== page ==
After a few hits, NASA’s newest space telescope will adjust its observing strategy to avoid hitting its mirror with small space rocks.
The James Webb Space Telescope (Webb or JWST) has yet to celebrate its launch anniversary, but in recent months 14 dust-sized micrometeoroids have hit its gold mirror, which is 6.5 meters wide. The view from the observatory remains stunning, but mission personnel have decided to modify the telescope’s operation to avoid directly confronting what experts have identified as “micrometeoroid avoidance zones.”
“Micrometeoroids impacting the mirror head-on have twice the relative velocity and four times the kinetic energy, so avoiding this direction whenever possible will help prolong the outstanding optical performance for decades,” said Lee Feinberg, Webb optical telescope element manager at NASA’s Goddard Space Flight Center in Maryland, said in a pronunciation.
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JWST planners knew to expect micrometeoroid impacts, and the telescope was designed to withstand the kinds of strikes scientists expected. However, afterwards an impact at the end of May caused more damage than the models predicted, mission personnel began studying ways to mitigate the impact.
Webb is extremely vulnerable because his mirror is huge and exposed directly to space – unlike, say, the Hubble Space Telescope‘s mirror, which is smaller and shielded by a protective casing. But for JWST, shrinking or shielding the mirror would have reduced the telescope’s power.
A team of experts gathered to analyze the May impact determined that the event was an unfortunate breakthrough because an unusually high-energy micrometeoroid happened to strike a more vulnerable part of the mirror. Still, the scientists determined it was worth adjusting JWST’s observations to further reduce the likelihood of another such impact on the vast light-gathering surface.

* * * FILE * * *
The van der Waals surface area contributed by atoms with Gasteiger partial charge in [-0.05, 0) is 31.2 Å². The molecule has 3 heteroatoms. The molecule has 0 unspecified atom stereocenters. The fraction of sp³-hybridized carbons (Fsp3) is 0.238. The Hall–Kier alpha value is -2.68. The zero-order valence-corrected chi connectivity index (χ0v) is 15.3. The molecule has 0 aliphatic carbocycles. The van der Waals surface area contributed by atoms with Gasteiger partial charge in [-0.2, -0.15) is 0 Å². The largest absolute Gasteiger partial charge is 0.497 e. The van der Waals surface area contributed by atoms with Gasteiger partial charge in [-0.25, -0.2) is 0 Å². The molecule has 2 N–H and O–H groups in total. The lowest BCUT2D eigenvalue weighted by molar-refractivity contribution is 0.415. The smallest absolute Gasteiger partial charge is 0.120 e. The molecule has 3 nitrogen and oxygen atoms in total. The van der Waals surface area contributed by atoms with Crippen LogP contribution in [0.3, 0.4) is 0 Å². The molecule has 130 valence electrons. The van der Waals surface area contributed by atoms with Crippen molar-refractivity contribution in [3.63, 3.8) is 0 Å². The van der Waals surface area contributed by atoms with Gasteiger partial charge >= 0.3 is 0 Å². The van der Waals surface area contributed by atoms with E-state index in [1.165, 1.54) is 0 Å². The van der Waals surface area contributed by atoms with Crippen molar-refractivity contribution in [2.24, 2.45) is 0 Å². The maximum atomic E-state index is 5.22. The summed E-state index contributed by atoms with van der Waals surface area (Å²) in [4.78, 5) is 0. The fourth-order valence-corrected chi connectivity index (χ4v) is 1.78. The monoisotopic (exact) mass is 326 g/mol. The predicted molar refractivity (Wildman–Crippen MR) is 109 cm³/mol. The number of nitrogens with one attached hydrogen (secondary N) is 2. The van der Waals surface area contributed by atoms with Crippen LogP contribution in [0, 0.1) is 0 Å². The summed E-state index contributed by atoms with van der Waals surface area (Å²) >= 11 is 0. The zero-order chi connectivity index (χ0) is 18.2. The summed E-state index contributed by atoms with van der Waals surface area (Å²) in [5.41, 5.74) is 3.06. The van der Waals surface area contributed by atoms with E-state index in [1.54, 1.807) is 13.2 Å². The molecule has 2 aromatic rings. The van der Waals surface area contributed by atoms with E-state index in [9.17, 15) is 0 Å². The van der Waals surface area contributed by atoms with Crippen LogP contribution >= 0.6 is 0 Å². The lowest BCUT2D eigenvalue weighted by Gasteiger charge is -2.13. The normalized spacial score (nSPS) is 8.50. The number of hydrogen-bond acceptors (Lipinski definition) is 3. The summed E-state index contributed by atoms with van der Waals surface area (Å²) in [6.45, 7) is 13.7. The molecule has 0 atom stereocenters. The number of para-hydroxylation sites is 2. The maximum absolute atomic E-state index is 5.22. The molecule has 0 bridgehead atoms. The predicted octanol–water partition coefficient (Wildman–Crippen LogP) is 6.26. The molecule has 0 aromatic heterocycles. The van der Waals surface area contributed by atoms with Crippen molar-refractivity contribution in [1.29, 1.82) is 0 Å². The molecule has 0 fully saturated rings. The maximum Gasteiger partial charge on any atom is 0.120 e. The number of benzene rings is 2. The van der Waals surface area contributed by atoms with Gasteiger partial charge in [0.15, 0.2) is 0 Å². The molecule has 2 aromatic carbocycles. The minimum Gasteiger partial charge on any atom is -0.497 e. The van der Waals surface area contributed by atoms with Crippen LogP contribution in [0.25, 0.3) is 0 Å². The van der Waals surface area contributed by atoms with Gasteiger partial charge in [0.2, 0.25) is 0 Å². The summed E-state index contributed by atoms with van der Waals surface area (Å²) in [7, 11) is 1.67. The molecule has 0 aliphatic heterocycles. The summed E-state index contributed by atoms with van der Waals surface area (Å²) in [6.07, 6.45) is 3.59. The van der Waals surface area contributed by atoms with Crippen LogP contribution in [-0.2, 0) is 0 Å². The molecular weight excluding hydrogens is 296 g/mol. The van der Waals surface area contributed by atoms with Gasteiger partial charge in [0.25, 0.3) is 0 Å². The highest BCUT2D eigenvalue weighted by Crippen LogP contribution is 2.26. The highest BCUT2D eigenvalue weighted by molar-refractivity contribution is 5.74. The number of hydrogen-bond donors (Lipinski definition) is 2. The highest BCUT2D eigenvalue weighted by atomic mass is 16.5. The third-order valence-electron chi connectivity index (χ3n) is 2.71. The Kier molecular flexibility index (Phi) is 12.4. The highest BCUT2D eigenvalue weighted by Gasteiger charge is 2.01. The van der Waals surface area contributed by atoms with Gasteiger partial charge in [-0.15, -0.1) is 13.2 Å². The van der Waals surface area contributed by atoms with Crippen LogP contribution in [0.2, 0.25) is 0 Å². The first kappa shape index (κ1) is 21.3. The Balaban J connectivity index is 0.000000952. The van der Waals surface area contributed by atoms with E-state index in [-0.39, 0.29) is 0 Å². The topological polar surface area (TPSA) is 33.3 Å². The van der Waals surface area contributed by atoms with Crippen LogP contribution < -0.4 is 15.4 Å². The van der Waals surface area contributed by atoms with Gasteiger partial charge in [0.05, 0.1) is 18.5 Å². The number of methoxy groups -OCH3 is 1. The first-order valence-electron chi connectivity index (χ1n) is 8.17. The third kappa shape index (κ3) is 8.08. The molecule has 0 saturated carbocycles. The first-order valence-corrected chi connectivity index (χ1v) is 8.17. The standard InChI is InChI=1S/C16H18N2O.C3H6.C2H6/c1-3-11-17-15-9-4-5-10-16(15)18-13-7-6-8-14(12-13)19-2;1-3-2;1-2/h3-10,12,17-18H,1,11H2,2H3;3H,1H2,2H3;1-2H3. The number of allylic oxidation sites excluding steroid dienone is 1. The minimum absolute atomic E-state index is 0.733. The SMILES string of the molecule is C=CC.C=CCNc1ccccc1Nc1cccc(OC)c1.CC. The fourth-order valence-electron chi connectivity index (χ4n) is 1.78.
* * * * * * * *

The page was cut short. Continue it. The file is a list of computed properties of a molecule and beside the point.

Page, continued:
JWST orbits what scientists call a Lagrange point, where gravity tugs evenly pull out to create “parking lots” that spacecraft can use to reduce the fuel and maneuvers required to stay in position. JWST’s specific Lagrange point is nearly 1.5 million kilometers away Soilon the side of our planet opposite the Sun.
Other spacecraft have previously been stationed here, allowing scientists to model how many tiny micrometeoroids the observatory might encounter, and after analyzing the May event, experts identified “micrometeoroid avoidance zones” of particular risk along the telescope’s path through space.
Starting next summer, as JWST enters its second year of science operations, the telescope will try to avoid focusing its mirror on these zones during observations. Instead, JWST personnel will schedule those sightings for a different time of year when the threat of micrometeoroids is lower in the necessary direction. The adjustment won’t block any science, although it will complicate observatory planning, NASA officials have said.
Time-sensitive observations, also of objects within the solar systemcan still occur in avoidance zones.
The announcement comes as the Space Telescope Science Institute in Maryland, which operates JWST, has begun accepting proposals from scientists who want to use the facility during its second year of scientific work, called Cycle 2.